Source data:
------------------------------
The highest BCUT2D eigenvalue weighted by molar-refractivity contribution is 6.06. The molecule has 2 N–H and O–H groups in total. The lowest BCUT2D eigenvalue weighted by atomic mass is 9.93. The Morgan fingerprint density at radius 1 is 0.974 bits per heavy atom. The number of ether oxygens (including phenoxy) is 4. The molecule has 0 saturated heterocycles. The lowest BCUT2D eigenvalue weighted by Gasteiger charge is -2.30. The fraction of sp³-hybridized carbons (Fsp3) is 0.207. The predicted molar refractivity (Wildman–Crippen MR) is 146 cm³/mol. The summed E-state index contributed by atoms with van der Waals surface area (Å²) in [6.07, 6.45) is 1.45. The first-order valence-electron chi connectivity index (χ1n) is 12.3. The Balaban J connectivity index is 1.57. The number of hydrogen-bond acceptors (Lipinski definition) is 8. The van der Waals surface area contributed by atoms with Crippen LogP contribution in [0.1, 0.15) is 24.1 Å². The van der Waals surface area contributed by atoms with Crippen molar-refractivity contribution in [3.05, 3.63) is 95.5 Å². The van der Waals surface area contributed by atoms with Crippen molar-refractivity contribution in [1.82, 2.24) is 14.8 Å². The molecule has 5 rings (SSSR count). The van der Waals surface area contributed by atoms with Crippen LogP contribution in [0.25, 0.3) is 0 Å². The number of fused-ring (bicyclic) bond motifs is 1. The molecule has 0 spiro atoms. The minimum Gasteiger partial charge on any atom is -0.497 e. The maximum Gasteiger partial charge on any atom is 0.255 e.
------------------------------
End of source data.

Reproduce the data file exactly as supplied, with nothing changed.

The highest BCUT2D eigenvalue weighted by molar-refractivity contribution is 6.06. The molecule has 2 N–H and O–H groups in total. The lowest BCUT2D eigenvalue weighted by atomic mass is 9.93. The Morgan fingerprint density at radius 1 is 0.974 bits per heavy atom. The number of ether oxygens (including phenoxy) is 4. The molecule has 0 saturated heterocycles. The lowest BCUT2D eigenvalue weighted by Gasteiger charge is -2.30. The fraction of sp³-hybridized carbons (Fsp3) is 0.207. The predicted molar refractivity (Wildman–Crippen MR) is 146 cm³/mol. The summed E-state index contributed by atoms with van der Waals surface area (Å²) in [6.07, 6.45) is 1.45. The first-order valence-electron chi connectivity index (χ1n) is 12.3. The Balaban J connectivity index is 1.57. The number of hydrogen-bond acceptors (Lipinski definition) is 8. The van der Waals surface area contributed by atoms with Crippen LogP contribution in [0.1, 0.15) is 24.1 Å². The van der Waals surface area contributed by atoms with Crippen molar-refractivity contribution in [3.05, 3.63) is 95.5 Å². The van der Waals surface area contributed by atoms with Crippen molar-refractivity contribution in [1.82, 2.24) is 14.8 Å². The molecule has 5 rings (SSSR count). The van der Waals surface area contributed by atoms with Crippen LogP contribution in [0.25, 0.3) is 0 Å². The number of fused-ring (bicyclic) bond motifs is 1. The molecule has 0 spiro atoms. The minimum Gasteiger partial charge on any atom is -0.497 e. The maximum Gasteiger partial charge on any atom is 0.255 e.